Thomas Zeitzoff’s studies have taken him to some of the world’s most entrenched conflicts.
Zeitzoff, who is interested in why individuals fight and how leaders mobilize supporters, uses experimental methods drawn from social psychology and behavioral economics to study how psychological factors and political constraints influence conflict behavior. His research examines why individuals participate in political violence, why groups fight, and the political and psychological effects of exposure to violence.
He has conducted extensive fieldwork and survey research in Israel, Mexico, and Turkey. His work has been funded by the National Science Foundation, and has appeared in Electoral Studies, Conflict Management and Peace Science, Journal of Conflict Resolution, and the American Political Science Review.
Zeitzoff received his PhD in politics from New York University. His dissertation, funded in part by a National Science Foundation Doctoral Dissertation Research Improvement Grant, explored the macro- and micro-foundations of conflict, measuring the conflict dynamics between Israel and Hamas during the 2008-2009 Gaza Conflict to see which political and tactical considerations influence conflict reciprocity.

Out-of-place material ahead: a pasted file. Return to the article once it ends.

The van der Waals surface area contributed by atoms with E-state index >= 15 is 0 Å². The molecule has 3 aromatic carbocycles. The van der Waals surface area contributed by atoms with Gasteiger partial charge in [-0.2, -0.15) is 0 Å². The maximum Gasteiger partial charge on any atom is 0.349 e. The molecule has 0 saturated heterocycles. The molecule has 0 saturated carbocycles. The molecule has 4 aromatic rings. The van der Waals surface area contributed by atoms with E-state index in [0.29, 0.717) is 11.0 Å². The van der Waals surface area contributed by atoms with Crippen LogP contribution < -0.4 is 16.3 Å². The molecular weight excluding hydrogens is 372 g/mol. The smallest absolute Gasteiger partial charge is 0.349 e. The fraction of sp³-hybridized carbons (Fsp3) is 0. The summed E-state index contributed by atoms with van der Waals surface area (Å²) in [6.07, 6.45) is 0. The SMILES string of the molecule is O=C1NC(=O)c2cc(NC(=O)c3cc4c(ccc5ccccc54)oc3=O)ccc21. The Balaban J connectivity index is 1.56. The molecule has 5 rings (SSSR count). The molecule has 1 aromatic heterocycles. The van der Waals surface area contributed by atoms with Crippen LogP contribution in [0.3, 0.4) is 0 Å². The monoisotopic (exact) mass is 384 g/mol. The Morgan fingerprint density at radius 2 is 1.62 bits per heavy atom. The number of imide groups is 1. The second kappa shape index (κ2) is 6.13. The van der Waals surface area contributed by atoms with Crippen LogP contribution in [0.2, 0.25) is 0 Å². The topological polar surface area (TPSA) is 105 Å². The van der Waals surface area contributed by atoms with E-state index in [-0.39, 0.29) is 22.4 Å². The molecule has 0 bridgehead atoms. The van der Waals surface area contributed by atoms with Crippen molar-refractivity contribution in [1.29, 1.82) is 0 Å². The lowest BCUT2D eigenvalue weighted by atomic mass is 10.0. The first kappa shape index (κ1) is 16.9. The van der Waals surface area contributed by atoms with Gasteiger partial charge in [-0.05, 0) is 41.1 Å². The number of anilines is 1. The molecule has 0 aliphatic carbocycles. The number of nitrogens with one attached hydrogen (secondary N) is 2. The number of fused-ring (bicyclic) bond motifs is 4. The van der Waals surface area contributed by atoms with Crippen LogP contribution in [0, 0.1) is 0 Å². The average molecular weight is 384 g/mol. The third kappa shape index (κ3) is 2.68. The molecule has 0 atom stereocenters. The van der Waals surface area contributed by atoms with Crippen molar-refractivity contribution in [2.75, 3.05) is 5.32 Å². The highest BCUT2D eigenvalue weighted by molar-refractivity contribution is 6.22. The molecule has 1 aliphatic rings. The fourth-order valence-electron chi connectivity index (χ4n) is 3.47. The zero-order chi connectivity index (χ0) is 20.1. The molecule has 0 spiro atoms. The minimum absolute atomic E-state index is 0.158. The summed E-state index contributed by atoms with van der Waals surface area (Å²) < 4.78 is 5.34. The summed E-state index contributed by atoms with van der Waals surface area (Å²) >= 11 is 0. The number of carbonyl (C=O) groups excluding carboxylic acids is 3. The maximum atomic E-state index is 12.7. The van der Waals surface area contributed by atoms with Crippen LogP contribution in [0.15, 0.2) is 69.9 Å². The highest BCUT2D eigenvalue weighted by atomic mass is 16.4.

In a unique approach, his researched focused on anger, an emotion that social psychologists and political scientists have identified as key to understanding ethnic violence, then measured how anger over past violence influence intragroup and intergroup conflict.
His publication, titled “Using Social Media to Measure Conflict Dynamics: An Application to the 2008-2009 Gaza Conflict, published in the Journal of Conflict Resolution, was the winner of the 2011 Bruce Russett Award for the best article published in the journal during the previous year.
Zeitzoff joined the School of Public Affairs in fall 2014 as an assistant professor of justice, law and criminology. Previously, Zeitzoff served a postdoctoral fellow at Princeton University.
"The great part about teaching in SPA is that for the students, policy is not an abstraction, but that which they hope to practice."